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The section is devoted to the analysis of media and channels through which literary and cultural protest movements are born, developed and spread, with particular attention, for the Western area, to the phenomena of publishing (mimeographed magazines, underground publishing houses) and, for the Eastern area, to the forms of alternative self-publication and diffusion typical of the Samizdat, the Tamizdat and the Magnitizdat. The parameters for selecting and cataloging the material are described in the menu item “Criteria”.


The section presents four categories organized as follows: Magazines, Publishing houses, Cultural centers, Events.

The first category is devoted to Magazines and includes a series of periodical publications, identified on the basis of their relevance to the cultural debate of the time. In particular, the magazines selected are linked to Groups and Movements of dissent analyzed in the first section, or which had a particular relevance in the wide area of cultural contestation, based on the editorial line and artistic and literary interests, with particular attention to interdisciplinary and inter-artistic practices.

The second category includes a selection of Publishing houses, identified starting from the contribution they offered to support the Groups or Movements and their counterculture activities. The sampling includes both the small publishing houses founded by the same members of the Movements/Groups which contributed to creating the underground press scene; and the publishing houses belonging to the official press sphere, which variously promoted the countercultural activities related to the Movements.

The third category is devoted to Cultural centers, that is to say the places of production of the counterculture, where important events and activities were held, managed directly by the groups or movements, and which played a significant role in the underground panorama.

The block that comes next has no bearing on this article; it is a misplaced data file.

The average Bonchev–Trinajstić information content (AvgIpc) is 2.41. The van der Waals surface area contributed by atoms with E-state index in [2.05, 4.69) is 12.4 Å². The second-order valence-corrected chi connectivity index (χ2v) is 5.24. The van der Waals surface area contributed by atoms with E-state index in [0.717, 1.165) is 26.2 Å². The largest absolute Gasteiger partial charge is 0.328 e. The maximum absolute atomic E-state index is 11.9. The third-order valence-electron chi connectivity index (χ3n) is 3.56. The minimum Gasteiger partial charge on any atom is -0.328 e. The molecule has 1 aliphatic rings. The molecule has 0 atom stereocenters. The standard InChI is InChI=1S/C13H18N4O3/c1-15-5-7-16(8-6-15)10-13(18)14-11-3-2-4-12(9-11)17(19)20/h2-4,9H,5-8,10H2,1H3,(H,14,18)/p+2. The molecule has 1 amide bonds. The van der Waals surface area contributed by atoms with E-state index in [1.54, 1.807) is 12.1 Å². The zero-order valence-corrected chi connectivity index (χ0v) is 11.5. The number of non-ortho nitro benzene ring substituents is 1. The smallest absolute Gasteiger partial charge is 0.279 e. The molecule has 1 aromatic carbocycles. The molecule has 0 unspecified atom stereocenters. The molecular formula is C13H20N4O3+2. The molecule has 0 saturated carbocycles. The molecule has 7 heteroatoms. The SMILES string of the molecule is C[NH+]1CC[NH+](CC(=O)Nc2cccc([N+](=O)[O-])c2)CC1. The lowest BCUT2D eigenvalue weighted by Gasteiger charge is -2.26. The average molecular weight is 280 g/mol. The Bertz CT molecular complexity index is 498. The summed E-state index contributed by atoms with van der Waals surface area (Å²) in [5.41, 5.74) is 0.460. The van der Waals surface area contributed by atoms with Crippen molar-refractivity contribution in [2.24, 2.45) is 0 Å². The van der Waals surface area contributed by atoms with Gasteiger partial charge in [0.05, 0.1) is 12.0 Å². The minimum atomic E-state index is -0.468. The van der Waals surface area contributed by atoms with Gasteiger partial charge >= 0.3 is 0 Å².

The fourth and last category includes a sampling of inter-artistic Events realized on the initiative of the movements or some of their members, which have had particular resonance in the underground scene.

[translated by Ilaria Sicari]


The section presents four pillars articulated thus: Clandestine publishing, Authorized publishing, Meeting places and Chronology of events.

In the first pillar – Clandestine/Uncensored publishing – we mapped the main channels through which the unauthorized literature and art forms opposed by the Soviet state are disseminated. This pillar is divided into three categories: Samizdat, Tamizdat and Magnitizdat.

The Samizdat category is divided into two sub-categories: Periodicals and Works.

The first category (Samizdat-Periodicals) reported the most significant literary and artistic journals more or less secretly circulated in the Soviet Union, of which a complete list was made available by other on line archives or projects, listed among the links.

In the subcategory Samizdat> Works the phenomenon was limited mainly to the literary genre of testimonial works on Soviet political repressions, a thematically homogeneous genre, which is particularly representative of the works circulated in Samizdat. At the moment, we have excluded the literary works by authors of Russian modernism. These works, in some cases published in Tamizdat, have therefore been included in the special section “Tamizdat”.

The second pillar – Authorized publishing – includes two emblematic phenomena: 1) the publication of Krug (Circle), in which the works of some ‘Second culture’ representatives found an agreement with the publishing house ‘Sovetskij pisatel’, and 2) publications containing materials far from the State celebrative rhetoric. All these contributions regard the period after 1987 (also referred to “Novyj Samizdat”) and concern the first testimonies on the Gulags.

In the third pillar – Meeting places – a map of the meeting points of Moscow and Leningrad (private apartments or public places such as squares, streets and cafeterias) is provided. It shows the most significant places for the diffusion of an independent culture in the Soviet territory.

In the fourth category – Chronology of events – the main initiatives of various types are recorded and promoted by the protagonists of the time engaged in the democratization process of the country. The events indexed in this section are limited to the cultural events examined and described in the appropriate sections of the site. By clicking on the various links, the user will be directed to the relevant records. For a complete description of the guiding criteria for the preparation of this large section, please refer to: Filing criteria, Eastern area.

[translated by Giuseppina Larocca]